Mad About Mammoths At Vienna Museum

A unique exhibition in the Austrian capital Vienna has proved a massive hit after bringing together for the first time some of the most famous frozen woolly mammoth remains.

The exhibition called “Mammoths. Ice Mummies from Siberia” which opened this week at the Natural History Museum in Vienna includes two mummified baby mammoths “Khroma” and “Dina” as well as the first ever complete mammoth to be found.

The mammoths were found in the vast Russian ice wasteland in Siberia buried in the permafrost and have been lent to the Viennese museum for the exhibition lasting until March next year.

The so called Adam Mammoth which is part of the display was the first whole mammoth to be recovered including flesh and skin by European scientists in 1799. The animal which is thought to be at least 45,000 years old was discovered in north-eastern Siberia by Ossip Shumachov, a local hunter. It is being kept in a special refrigerated showcase to allow visitors to have a good look at it.

The baby mammoth on the display, Khroma, was found in 2008 near the Khroma River standing upright and up to her shoulders in frozen ice. The soil had started to defrost and become eroded resulting in part of the body becoming exposed. In May 2009 the excavation team arrived to find that the body parts that were above ground have been destroyed by predators such as Arctic foxes but the lower parts were not damaged. To preserve the mummified animal it has been kept frozen since it was recovered and DNA analyses and CT scans have shown Khroma to be female. Research would indicate that she suffocated after falling into a mud hole or being caught by a mudslide.

Second baby, Dima, was discovered in 1977 when a digger operator found the remains in the Madagan region of Siberia. The male mammoth mummy is thought to be about 40,000 old and died before the age of one. Following the recovery research has suggested that Dima was not in good health when he died as he had only a thin layer of fat, showed signs of malnutrition and had been weakened by a severe parasite infection. He is also thought to have died after falling into a mud hole due to mud in his stomach.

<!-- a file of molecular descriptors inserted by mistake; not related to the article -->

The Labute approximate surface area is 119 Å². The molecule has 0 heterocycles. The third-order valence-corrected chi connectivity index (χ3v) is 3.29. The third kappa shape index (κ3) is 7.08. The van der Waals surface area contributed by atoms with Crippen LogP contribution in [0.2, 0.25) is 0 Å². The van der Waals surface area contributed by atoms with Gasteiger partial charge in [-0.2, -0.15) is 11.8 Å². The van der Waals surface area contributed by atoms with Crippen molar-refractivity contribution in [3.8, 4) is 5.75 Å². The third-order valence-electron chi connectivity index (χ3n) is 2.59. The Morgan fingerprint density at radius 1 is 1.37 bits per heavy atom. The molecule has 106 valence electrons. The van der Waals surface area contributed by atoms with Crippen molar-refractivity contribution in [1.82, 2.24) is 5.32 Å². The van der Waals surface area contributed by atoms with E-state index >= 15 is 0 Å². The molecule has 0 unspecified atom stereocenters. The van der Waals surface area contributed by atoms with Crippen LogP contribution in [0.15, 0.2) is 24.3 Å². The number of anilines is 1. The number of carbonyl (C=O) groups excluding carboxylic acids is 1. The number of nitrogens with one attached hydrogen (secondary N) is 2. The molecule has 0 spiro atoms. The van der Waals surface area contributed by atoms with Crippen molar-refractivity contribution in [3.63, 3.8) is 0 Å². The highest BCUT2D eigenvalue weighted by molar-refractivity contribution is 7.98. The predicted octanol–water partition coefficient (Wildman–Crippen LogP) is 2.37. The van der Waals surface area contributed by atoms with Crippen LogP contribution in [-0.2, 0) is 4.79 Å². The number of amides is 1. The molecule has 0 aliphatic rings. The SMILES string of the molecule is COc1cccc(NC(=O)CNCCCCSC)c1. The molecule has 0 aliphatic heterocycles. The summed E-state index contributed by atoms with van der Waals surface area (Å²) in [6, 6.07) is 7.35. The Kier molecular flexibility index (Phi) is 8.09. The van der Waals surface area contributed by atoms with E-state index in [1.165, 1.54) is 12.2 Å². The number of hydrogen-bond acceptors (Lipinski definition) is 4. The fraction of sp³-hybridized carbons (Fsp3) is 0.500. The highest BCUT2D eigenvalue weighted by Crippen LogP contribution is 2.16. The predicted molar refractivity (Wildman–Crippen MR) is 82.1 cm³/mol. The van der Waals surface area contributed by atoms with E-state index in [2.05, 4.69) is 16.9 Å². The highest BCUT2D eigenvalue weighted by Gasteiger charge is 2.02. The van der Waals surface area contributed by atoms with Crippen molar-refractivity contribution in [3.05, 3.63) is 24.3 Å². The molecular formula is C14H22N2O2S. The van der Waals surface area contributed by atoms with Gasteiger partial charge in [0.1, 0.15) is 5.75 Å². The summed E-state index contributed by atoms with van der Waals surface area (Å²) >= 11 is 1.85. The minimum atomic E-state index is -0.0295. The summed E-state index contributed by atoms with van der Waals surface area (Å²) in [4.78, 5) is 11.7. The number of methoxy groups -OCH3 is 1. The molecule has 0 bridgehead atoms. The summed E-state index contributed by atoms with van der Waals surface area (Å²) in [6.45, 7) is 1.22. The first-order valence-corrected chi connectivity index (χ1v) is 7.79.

Director of the museum Christian Koeberl said the popularity of the animals was because: “They are just as iconic as dinosaurs.”

Mammoth discoveries from the Vienna area are also on display with several molar teeth, bones and the thigh bone which was found during some excavation work for the north tower of Stephansdom, Vienna’s cathedral. The bone which was labelled with the year 1443 was hung above the main door to the cathedral for many years, giving it the name “The Giant’s Door” after the bone was mistakenly believed to have belonged to a giant human.

Scientific research on the surviving mammals has allowed for 70 percent of the gene sequence for the woolly mammoth to be identified but the curator of the exhibition Ursula Goehlich says they are a long way off knowing the whole sequence.

Goehlich has also challenged some typical views about the extinction of the mammoths in the exhibition saying that hunting by humans was probably not the main reason they died out. She pointed out that the population density of humans at the time was very low and there were many other smaller animals that they could more easily hunt. She believes their extinction is much more likely to be due to a lack of food with the changing temperatures.